2008 - Dreams with Sharp Teeth (movie)

The SPIDER Symposion: in-depth discussion of specific Ellison stories and works.

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Jan
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Postby Jan » Sun Aug 24, 2008 8:00 am

Harlan has every right to come here and comment and never said this is hands-off for him (SPIDER). On the contrary, he was invited to be a part of it, has helped us a lot with some stories, even supplied background information, and only withdrew silently for his own reasons without EVER saying he wouldn't occasionally check or go here if prompted, which he did. The SPIDER forums and Webderland were very much created in honor of the man, in case you didn't know.

Rich decided to post about Oppenheimer in the SPIDER forum, and Harlan was specifically looking for a discussion of Oppenheimer because he suspected somebody would agree with his points and obviously felt that would be worth his attention.

Rich did respond. (In the Pavilion.)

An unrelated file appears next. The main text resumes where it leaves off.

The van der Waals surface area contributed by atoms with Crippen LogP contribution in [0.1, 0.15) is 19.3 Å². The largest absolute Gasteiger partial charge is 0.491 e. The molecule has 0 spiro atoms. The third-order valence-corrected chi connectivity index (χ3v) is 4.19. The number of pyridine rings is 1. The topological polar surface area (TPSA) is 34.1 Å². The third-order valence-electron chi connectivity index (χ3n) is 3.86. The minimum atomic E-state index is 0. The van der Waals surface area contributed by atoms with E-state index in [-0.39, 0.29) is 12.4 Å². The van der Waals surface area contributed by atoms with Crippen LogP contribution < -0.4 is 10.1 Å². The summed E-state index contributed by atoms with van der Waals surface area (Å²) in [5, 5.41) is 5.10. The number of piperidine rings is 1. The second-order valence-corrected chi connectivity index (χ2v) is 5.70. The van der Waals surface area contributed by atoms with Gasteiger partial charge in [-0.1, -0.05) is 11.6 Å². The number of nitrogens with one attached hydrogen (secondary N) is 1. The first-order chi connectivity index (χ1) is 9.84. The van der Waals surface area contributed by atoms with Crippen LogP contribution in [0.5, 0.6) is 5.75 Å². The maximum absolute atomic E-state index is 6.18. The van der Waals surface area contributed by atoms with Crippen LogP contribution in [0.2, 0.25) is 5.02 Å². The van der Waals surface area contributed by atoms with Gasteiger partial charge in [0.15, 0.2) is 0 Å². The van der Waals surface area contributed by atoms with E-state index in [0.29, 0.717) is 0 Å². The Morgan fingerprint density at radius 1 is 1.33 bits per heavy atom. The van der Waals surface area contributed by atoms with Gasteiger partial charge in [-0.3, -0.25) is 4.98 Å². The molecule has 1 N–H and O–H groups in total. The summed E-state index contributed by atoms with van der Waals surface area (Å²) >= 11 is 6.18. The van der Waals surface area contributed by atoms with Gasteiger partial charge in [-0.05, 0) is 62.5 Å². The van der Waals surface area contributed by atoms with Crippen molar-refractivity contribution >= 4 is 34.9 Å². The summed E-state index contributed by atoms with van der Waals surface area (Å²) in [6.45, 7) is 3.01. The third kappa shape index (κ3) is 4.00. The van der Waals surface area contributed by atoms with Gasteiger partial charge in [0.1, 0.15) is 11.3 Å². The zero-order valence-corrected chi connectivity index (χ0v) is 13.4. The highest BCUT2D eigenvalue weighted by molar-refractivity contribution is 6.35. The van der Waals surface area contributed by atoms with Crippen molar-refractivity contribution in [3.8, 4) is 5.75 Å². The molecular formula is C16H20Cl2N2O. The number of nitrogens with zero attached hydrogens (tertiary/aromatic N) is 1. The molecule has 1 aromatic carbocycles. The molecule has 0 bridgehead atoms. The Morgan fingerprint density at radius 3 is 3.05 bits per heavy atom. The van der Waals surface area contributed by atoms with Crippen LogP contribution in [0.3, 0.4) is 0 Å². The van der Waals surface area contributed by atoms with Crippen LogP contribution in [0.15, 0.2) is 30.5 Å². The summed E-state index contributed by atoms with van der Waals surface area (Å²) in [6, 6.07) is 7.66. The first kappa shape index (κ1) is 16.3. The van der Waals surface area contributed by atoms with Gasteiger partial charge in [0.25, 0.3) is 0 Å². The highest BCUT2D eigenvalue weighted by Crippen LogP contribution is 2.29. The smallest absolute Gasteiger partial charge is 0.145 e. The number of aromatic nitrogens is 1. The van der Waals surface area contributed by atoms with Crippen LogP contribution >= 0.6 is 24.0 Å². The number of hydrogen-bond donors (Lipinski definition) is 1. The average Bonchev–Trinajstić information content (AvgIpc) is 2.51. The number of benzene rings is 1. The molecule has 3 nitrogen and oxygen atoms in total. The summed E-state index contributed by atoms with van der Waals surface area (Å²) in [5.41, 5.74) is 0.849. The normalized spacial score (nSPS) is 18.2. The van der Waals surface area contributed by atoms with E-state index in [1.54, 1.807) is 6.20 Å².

The previous time Harlan did NOT order Rick to ask Rich to restrict himself to the forums. Harlan BANNED him along with some others, and Rick himself decided to make an exception for Rich by not banning him from the forums - a decision some of us strongly disagreed with for various reasons.

Please let's bring this back on topic as soon as possible. I guess will post my thoughts about Erik's movie when it comes out on DVD.

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Postby Alan Coil » Sun Aug 24, 2008 8:48 am

Somebody (I'm not going to take the time to search for whom) posted at the Pavilion that Rich was making comments about what Oppenheimer said. That's probably why Harlan came looking.

As much as I disagreed with some of Rich's thoughts, he at least kept it semi-civil...until his final blast.

I saw Dreams With Sharp Teeth some time ago in Cleveland. There were several of Harlan's friends there, Barney, Tony Isabella, and Bob Ingersoll being the only names I can remember right now. (My memory is crap.) In no way did I see anything to indicate that Harlan is a self-hating Jew. Where Oppenheimer got that is open to speculation, but he didn't get it from the documentary. Review what is there. Comment on some things that might not have been there. But don't say things that have nothing to do with the movie.

Jim Davis---

Even if you honestly think that Harlan is suffering from dementia, it is hardly a polite thing to say so publicly.

Also, I don't understand the constant need of some people to always seek out the most negative thing to say about other people or about any random subject.

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David Loftus